Earlier this month, Drake’s Toronto lair, dubbed “The Embassy” by him alone, scored the cover of Architectural Digest. Included throughout were images of his home, which bears a striking resemblance to his Virginia Black commercial, and details of his gratuitous spending, including a $395,000 bed and bed frame that weighs “roughly one ton and cost more than many people’s entire homes” and “encompasses a whiskey-and—champagne bar on the reverse side” of the headboard. Intrigued by the mattress itself, Complex got in touch with the designer responsible to figure out why the “Grand Vividus,” (it, too, has a silly name) costs so much. The answer is horsehair.
Linus Adolfsson, owner of Hästens Los Angeles, the Swedish bed company responsible for the monstrosity pictured below, explained that the materials used in the “Grand Vividus,” which took over 600 hours to construct, are why it is so expensive. From the article:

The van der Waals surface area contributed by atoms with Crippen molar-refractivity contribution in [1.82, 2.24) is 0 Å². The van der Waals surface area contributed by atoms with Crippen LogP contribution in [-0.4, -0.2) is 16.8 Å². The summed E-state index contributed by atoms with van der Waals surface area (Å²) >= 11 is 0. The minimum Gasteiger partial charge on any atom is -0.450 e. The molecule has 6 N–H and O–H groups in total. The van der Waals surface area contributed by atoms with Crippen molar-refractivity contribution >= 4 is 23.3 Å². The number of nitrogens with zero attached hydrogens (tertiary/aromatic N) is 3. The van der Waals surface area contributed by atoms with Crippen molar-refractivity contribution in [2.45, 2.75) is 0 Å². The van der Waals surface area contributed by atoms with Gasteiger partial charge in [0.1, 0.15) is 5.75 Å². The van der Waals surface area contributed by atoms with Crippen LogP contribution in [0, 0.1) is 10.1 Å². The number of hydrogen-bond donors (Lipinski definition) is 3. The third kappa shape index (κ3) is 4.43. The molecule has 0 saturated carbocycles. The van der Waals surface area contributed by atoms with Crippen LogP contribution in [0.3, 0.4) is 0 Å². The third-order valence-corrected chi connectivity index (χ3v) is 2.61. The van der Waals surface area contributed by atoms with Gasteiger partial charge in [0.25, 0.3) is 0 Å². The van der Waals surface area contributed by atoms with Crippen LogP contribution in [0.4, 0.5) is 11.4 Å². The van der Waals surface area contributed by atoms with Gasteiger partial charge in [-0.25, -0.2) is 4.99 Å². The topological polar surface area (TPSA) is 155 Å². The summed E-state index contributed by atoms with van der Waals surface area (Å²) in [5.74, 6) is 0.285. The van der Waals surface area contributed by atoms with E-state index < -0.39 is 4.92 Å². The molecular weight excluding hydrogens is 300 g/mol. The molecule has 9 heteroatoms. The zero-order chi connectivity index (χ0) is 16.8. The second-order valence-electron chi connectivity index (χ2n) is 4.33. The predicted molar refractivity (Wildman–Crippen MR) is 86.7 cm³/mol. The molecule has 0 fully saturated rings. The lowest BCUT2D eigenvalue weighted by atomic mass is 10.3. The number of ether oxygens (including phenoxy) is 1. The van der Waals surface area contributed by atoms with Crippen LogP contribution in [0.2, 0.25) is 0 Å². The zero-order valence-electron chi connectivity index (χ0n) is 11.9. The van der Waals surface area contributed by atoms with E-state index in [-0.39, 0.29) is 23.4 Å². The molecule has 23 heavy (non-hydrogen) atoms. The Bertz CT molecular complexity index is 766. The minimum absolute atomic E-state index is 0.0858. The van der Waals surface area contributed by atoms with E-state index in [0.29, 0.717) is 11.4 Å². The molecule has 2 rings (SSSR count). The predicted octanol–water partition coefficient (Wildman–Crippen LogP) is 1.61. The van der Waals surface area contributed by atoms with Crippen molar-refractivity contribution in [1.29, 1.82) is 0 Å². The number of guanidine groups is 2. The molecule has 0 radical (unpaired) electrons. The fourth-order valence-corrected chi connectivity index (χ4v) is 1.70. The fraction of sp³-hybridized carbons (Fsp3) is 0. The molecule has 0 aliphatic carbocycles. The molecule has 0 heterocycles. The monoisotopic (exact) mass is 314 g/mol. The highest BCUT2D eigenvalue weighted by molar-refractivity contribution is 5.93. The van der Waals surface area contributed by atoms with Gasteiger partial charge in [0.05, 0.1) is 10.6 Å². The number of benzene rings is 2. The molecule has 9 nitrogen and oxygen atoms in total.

“So, how many springs, how many turns, and the last thing is layers of horse hair,” Adolfsson said when asked what makes the mattresses so expensive. “The more horse hair allows for the bed to conform more, and allows for the bed to breathe more. That is the general things. If we look at the beds from $10,000 and up to $390,000, it’s a very big difference in the amount of materials in the beds.”
You read that correctly. Adolfsson says Hästens mattresses last between “50 and 100 years,” and they provide a service where an employee comes to the owners’ home to flip and massage the mattress at no additional cost. Consider that a steal, I guess.